95 percent of ingredients in a product are free of synthetic additives (dyes, fertilizers and pesticides) and cannot be processed using genetic engineering, irradiation or industrial solvents. Packages can also claim to be 100% organic – meaning they are in fact 100% organic. Made With Organic:
Product is 70 percent or more organic or made with organic ingredients. Free-Range/Free-Roaming:
Animals are provided with shelter in a building, room or area with unlimited access to food/water and have access continuously to the outdoors during their production cycle. The outdoor area can or may not be fenced and/or covered in a netting material. Note: This labeling is not well regulated by the USDA and this does not mean humane life or good for the environment. Cage-Free:
Animals are able to freely roam around a building with unlimited access to food and water but they generally do not have access to the outdoors. Note: This term is not well regulated by the USDA and this does not mean humane life or good for the environment. Natural:
As required by USDA, meat, poultry, and egg products labeled as “natural” must be minimally processed and contain no artificial ingredients. However, the natural label does not include any standards regarding farm practices and only applies to processing of meat and egg products. There are no standards or regulations for the labeling of natural food products if they do not contain meat or eggs. Non-GMO:
this is a product that has not been modified at the gene level. Grass-fed:
Refers to free-range/cage-free animals that are raised on ranges rather than feedlots. Grass and forage shall be the feed source consumed for the lifetime of the ruminant animal, with the exception of milk consumed prior to weaning. The diet shall be derived solely from forage consisting of grass (annual and perennial), forbs (e.g., legumes, Brassica), browse, or cereal grain crops in the vegetative (pre-grain) state. Animals cannot be fed grain or grain byproducts and must have continuous access to pasture during the growing season. Hay, haylage, baleage, silage, crop residue without grain, and other roughage sources may also be included as acceptable feed sources. Routine mineral and vitamin supplementation may also be included in the feeding regimen. If incidental supplementation occurs due to inadvertent exposure to non-forage feedstuffs or to ensure the animal’s well being at all times during adverse environmental or physical conditions, the producer must fully document (e.g., receipts, ingredients, and tear tags) the supplementation that occurs including the amount, the frequency, and the supplements provided. Pasture-Raised:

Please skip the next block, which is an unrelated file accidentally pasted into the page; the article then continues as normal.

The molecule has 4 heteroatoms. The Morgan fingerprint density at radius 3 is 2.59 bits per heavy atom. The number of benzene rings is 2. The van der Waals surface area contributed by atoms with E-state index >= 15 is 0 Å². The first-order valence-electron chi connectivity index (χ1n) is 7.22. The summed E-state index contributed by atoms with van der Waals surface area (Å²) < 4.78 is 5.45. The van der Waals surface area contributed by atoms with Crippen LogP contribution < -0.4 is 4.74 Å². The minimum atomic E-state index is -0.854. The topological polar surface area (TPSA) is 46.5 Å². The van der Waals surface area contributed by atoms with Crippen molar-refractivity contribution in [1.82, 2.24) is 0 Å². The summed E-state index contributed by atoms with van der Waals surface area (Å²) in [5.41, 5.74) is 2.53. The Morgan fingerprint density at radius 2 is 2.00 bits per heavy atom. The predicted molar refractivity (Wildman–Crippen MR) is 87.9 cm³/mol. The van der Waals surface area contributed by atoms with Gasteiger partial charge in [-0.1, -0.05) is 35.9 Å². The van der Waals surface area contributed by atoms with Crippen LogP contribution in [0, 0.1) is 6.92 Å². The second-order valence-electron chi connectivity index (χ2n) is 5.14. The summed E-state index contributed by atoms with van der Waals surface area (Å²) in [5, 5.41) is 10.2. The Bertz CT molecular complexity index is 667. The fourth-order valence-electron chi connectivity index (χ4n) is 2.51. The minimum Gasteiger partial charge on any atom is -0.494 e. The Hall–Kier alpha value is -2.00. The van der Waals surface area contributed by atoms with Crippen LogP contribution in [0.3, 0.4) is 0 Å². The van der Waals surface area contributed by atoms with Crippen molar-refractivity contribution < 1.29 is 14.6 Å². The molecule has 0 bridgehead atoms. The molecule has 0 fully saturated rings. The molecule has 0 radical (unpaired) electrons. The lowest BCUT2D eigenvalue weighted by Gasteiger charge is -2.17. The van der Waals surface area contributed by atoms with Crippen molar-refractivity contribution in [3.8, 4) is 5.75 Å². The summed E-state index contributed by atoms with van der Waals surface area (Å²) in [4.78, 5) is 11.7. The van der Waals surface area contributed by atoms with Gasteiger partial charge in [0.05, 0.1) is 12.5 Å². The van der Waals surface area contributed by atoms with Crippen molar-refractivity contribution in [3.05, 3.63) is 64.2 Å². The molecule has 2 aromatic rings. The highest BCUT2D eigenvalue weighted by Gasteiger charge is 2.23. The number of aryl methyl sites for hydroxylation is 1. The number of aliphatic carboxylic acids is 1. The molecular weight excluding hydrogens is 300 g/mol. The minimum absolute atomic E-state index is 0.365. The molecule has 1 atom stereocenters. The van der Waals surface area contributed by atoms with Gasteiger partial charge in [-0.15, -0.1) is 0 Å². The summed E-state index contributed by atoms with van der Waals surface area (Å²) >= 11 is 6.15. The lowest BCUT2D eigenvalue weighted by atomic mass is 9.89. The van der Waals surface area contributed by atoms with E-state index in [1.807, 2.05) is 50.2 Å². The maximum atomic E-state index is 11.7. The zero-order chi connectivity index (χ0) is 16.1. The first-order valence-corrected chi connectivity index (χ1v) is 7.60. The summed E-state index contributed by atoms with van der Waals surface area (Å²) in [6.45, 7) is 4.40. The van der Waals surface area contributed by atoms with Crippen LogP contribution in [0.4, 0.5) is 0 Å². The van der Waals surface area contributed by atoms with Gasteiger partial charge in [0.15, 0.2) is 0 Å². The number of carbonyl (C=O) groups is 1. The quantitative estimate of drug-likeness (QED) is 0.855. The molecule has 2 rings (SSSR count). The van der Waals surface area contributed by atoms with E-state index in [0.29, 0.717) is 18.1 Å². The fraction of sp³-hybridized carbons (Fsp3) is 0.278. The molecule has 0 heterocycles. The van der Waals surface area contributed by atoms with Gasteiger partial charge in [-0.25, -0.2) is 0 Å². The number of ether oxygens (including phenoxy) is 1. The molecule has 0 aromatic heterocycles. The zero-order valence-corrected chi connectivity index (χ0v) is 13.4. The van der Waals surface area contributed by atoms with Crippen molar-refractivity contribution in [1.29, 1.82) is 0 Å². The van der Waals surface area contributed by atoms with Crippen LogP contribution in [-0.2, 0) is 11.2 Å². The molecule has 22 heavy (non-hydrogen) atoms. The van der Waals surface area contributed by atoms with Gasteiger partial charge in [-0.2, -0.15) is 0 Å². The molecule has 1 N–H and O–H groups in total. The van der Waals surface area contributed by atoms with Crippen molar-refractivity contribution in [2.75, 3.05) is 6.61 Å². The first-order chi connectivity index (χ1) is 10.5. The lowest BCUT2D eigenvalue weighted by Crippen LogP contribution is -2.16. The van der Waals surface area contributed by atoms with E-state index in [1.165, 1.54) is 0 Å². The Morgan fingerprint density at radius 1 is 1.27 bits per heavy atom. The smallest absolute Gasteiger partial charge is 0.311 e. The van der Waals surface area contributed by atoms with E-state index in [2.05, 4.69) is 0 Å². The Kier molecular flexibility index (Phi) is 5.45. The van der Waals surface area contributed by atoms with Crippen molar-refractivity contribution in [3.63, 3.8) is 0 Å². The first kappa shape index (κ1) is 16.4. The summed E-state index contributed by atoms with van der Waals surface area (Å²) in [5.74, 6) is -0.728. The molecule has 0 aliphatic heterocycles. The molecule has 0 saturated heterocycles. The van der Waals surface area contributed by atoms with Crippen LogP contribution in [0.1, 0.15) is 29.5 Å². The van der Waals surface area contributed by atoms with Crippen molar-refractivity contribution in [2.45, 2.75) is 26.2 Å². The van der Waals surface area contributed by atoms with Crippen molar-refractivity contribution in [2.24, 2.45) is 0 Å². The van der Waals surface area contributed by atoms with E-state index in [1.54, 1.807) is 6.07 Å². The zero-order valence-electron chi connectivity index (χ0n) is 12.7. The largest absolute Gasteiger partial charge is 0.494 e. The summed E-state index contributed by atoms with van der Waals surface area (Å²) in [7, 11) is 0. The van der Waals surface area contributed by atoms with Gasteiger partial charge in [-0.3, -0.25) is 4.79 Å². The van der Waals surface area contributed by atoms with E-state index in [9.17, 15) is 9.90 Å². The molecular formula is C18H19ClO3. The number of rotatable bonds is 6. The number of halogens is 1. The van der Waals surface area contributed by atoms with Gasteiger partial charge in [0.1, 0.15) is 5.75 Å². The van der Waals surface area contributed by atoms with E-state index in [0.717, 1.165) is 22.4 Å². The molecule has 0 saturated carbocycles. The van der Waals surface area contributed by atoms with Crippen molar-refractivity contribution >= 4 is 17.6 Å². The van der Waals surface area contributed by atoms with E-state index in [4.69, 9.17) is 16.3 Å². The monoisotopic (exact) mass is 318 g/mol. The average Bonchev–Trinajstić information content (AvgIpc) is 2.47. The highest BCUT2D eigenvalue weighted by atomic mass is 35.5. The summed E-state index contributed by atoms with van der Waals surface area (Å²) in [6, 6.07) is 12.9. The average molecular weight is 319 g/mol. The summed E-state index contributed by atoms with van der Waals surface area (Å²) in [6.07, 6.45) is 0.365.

Animals had continuous access to the outdoors for a large portion of their lives. Feedlot-raised livestock or any livestock that were confined and fed for any portion of their lives may not use this term on their labels. Humane:
Multiple labeling programs make claims that animals were treated humanely during the production cycle, but the verification of these claims varies widely. These labeling programs are not regulated under a single USDA definition. Animal Welfare Approved:
Meat and dairy products that are raised to the highest environmental and animal welfare standards. This includes the farm raised animals have continual access to the pasture or range, opportunity to perform natural/instinctive behaviors and high-well slaughter practices. Marine Stewardship Council: an organization that certifies fish that are caught under sustainable fishing practices and provide the highest sustainable standards for farm-raised and wild caught fish. Kinda eye opening to think that using the word 'natural' on a food label pretty much means nothing (for the most part)!! I hope you found this article helpful and be on the look out of decoding food labels part 2!! What surprised you most about this article? I would love to hear from you!
Leave a comment
Comments will be approved before showing up.
Wouldn’t it be nice if foods could just be labeled Eat and Don’t Eat?! Labeling requirements and regulations on food and food products are ever changing and just when you start to understand what words like organic, and GMO-free mean we will see new trendy buzzwords on the packages like Free-Roaming and Animal Welfare Approved. And what do these words even mean?!? Are these terms just placed on the label to trick us into buying something that is pretending to be healthy when in reality there isn’t regulations in place to back up the claims?! Are there major loopholes for labeling and which is our best option to purchase!? I wanted to clear the air today with part 1 on decoding/reading food labels so you can be the smartest consumer at the store and KNOW what you are getting is a good choice!